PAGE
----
HALIFAX — The Halifax Board of Selectmen met Tuesday, Jan. 8, and tackled a lengthy agenda and five appointments in just under two hours. The agenda was wide-ranging, but the lengthiest item involved horse shows at Fieldstone Farm.
Clawson asks for more horse shows
Scott Clawson, proprietor of Fieldstone Farm, through his Stoneham-based attorney Phil Taylor, was before the board asking for two additional horse shows in June at his equestrian show park on Plymouth Street, and one additional show in August, for a total of three additional shows to the allowable 30.
The number of shows Clawson is allowed to hold is governed by a consent agreement signed between the Town of Halifax through the Board of Selectmen and Clawson, first agreed to by the town, Clawson and the Plymouth County Superior Court in 1993, and then updated after an exhaustive series of meetings with the board prior to August 2017, when a new agreement was signed into force.
The board, especially Kim Roy and Tom Millias, were vocally frustrated with Clawson and the board refused to, for now, allow any additional shows without talking to Halifax Town Counsel.
Millias noted that while the board was being asked to add more shows, “My more specific question is, do we have to do it?”
The answer, according to Taylor, is that they do not, although they can at their discretion without reopening the consent agreement. That interpretation was not shared by the board.
Roy and Millias hammered the attorney because of an ongoing issue Clawson had with the building department, where he was constructing a two-story gazebo, something that the building department was not made aware of in original plans, according to Roy and Millias.
The building department, said Roy, would send correspondence to Clawson, but he did not communicate back with the town to resolve the issue in a timely manner.
A solution was eventually found, according to Millias, in which the gazebo is to be used for non-commercial use and is one-story, but only after the town spent considerable effort to attempt to get Clawson to comply with the building department.
Although the issue was separate from the question of adding additional shows, the board in its entirety was visibly annoyed.
Selectman Troy Garron noted that Clawson did not appear to have respect for the authority of the town’s boards, but especially the selectmen.
Millias, who happens to be the Plympton Building Inspector, noted that ultimately responsibility lies with the property owner when the attorney blamed a contractor for the gazebo issue.
Roy said she did not want to punish a business in town but did not want to reward bad-behavior.
The board will take up the issue again at their next meeting, Jan. 22, 2019.
The board approved $10,000 for Highway Surveyor and Cemetery Superintendent Steve Hayward to begin a test run of a “cremation wall” in the Halifax Central Cemetery. The wall, which works somewhat like a post office box, allows family members of the deceased to receive a key to the box where remains are kept as a memento.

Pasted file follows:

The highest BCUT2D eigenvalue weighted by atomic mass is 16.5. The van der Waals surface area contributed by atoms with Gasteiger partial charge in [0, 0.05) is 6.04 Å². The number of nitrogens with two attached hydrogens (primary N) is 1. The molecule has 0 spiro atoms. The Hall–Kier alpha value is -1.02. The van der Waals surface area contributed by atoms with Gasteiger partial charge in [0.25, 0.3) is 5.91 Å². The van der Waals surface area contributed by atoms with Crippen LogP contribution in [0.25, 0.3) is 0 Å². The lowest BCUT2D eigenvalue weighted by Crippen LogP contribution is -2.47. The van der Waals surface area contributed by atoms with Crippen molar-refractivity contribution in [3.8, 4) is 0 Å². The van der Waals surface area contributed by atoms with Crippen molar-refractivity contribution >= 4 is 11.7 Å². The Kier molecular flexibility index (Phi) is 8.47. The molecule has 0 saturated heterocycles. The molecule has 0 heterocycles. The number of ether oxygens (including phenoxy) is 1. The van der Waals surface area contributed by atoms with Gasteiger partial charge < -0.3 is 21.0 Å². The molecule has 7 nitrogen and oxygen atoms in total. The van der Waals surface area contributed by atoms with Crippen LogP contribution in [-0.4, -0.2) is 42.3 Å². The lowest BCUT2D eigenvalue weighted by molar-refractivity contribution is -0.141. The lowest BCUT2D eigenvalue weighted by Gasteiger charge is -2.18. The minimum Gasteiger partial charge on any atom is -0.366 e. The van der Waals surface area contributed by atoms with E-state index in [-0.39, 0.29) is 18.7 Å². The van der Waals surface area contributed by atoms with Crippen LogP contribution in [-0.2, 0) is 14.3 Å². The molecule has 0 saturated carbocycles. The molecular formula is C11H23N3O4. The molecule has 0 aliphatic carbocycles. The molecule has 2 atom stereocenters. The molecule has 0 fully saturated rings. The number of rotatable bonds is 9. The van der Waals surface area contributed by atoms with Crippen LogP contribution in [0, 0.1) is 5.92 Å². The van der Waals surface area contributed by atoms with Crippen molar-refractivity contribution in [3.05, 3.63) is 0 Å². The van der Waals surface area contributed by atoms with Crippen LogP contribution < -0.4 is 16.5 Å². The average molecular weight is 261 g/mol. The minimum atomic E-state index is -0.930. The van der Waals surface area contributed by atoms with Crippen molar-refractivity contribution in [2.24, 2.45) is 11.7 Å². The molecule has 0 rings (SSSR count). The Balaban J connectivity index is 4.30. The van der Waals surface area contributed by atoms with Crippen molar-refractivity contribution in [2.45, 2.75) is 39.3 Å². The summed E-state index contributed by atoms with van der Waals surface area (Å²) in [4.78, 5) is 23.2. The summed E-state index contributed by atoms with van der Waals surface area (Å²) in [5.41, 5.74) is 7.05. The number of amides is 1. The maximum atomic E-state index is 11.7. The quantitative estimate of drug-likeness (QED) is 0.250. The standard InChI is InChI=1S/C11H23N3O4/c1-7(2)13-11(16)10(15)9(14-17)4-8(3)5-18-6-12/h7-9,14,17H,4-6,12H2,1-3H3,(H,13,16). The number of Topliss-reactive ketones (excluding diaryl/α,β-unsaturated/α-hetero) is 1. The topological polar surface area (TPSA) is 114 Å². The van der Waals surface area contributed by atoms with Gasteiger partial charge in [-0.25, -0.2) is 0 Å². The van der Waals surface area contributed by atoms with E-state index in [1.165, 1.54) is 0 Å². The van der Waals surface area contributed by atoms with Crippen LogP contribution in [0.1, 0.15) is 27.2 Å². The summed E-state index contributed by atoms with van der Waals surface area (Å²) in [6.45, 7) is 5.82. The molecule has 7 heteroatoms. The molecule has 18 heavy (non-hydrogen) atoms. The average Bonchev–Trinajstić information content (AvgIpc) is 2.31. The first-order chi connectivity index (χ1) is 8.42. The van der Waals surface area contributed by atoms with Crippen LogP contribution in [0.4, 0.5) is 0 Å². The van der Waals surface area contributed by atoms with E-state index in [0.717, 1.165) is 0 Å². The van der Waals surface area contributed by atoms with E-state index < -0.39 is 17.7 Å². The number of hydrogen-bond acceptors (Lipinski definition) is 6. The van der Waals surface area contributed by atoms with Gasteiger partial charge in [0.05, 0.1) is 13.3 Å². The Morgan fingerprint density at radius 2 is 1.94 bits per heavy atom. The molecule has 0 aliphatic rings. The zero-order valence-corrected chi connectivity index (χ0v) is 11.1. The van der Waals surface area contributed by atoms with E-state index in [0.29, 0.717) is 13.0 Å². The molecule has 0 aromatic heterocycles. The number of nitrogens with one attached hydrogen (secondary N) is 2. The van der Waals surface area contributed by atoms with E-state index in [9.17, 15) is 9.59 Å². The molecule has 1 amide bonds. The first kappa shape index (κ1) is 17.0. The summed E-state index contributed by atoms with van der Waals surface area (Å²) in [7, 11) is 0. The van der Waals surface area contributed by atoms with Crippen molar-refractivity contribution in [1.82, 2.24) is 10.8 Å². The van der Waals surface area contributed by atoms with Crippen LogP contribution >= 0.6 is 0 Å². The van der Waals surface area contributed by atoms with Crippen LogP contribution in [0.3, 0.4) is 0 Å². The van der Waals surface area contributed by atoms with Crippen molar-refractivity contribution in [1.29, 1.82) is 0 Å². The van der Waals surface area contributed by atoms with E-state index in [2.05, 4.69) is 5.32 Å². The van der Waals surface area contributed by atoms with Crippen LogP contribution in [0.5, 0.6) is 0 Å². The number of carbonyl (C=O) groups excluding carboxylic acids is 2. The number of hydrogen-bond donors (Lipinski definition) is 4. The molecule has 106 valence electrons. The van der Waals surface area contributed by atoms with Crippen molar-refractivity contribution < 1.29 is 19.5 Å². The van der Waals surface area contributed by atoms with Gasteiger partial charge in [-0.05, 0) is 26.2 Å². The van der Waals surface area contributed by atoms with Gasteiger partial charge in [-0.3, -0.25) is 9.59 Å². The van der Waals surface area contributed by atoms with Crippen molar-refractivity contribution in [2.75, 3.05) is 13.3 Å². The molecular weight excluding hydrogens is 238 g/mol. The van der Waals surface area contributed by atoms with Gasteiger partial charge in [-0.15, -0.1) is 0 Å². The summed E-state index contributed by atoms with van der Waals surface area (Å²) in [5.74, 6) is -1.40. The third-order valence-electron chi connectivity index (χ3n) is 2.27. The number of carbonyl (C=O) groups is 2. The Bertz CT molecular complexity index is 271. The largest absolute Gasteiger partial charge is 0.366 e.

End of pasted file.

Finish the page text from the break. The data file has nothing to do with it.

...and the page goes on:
Hayward said the money for the wall would come from the “Lots and Graves” account, and that the wall could be built in sections, modularly, as land is cleared and usage is gauged.
Town Administrator Charlie Seelig said that cremation is becoming more and more popular as traditional burials are much more expensive.
Union Files Grievance
AFSCME Council 93 Local 1700, the union representing a highway worker who had filed a previous grievance against Highway Surveyor Steve Hayward, has filed a new grievance against the town on Jan. 2. The original grievance regarded a worker being denied a heavy equipment operator (HEO) position– a decision that the Board of Selectmen upheld in a Dec. 21, 2018 executive session.
The recent grievance alleges that the town should not have released information to the public following the December executive session. Information released to the Express regarding the employee did not paint the worker in a positive light. The December meeting was reported by the Express and the new complaint will be heard by the Massachusetts Department of Labor Relations.
The information regarding the latest grievance was obtained through a verbal public records request by the Express.
In Other News:
• The board scheduled a Special Town Meeting for Monday, Feb. 25, at 7:30 p.m. at the Halifax Elementary School to address funding for that school’s fire suppression system construction project. More information will follow.
• Police Chief Joao Chaves requested that Animal Control Officer Noreen Callahan be appointed Police Matron for the department. The position may be regionalized at some point, he said. Callahan joined the department in 2013 and when asked by selectmen how she felt about taking the position said, “I feel great about it.”
• Police Officer Thomas Hall will retire in February after 21 years with the Halifax Police Department. The board regretfully accepted his resignation and wished Hall luck with his future endeavors.
• The Board of Selectmen will next meet Jan. 22, 2019, at 7:30 p.m. in the Selectmen’s Meeting Room of Halifax Town Hall.